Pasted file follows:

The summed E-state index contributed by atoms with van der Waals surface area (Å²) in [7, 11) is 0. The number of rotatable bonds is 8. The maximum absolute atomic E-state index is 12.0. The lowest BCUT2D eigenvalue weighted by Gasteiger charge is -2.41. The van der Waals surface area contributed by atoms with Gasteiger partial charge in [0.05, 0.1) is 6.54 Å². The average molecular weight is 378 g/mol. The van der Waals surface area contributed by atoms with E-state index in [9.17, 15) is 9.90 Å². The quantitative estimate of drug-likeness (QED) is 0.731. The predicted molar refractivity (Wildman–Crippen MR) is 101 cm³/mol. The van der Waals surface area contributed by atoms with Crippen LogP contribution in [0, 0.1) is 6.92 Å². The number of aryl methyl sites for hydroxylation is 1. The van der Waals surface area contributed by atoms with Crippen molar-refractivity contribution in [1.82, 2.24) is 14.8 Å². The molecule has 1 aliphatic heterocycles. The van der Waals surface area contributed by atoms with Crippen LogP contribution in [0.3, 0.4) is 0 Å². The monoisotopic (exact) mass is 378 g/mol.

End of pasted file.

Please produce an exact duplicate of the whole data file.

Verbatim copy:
The summed E-state index contributed by atoms with van der Waals surface area (Å²) in [7, 11) is 0. The number of rotatable bonds is 8. The maximum absolute atomic E-state index is 12.0. The lowest BCUT2D eigenvalue weighted by Gasteiger charge is -2.41. The van der Waals surface area contributed by atoms with Gasteiger partial charge in [0.05, 0.1) is 6.54 Å². The average molecular weight is 378 g/mol. The van der Waals surface area contributed by atoms with E-state index in [9.17, 15) is 9.90 Å². The quantitative estimate of drug-likeness (QED) is 0.731. The predicted molar refractivity (Wildman–Crippen MR) is 101 cm³/mol. The van der Waals surface area contributed by atoms with Crippen LogP contribution in [0, 0.1) is 6.92 Å². The number of aryl methyl sites for hydroxylation is 1. The van der Waals surface area contributed by atoms with Crippen molar-refractivity contribution in [1.82, 2.24) is 14.8 Å². The molecule has 1 aliphatic heterocycles. The van der Waals surface area contributed by atoms with Crippen LogP contribution in [0.3, 0.4) is 0 Å². The monoisotopic (exact) mass is 378 g/mol.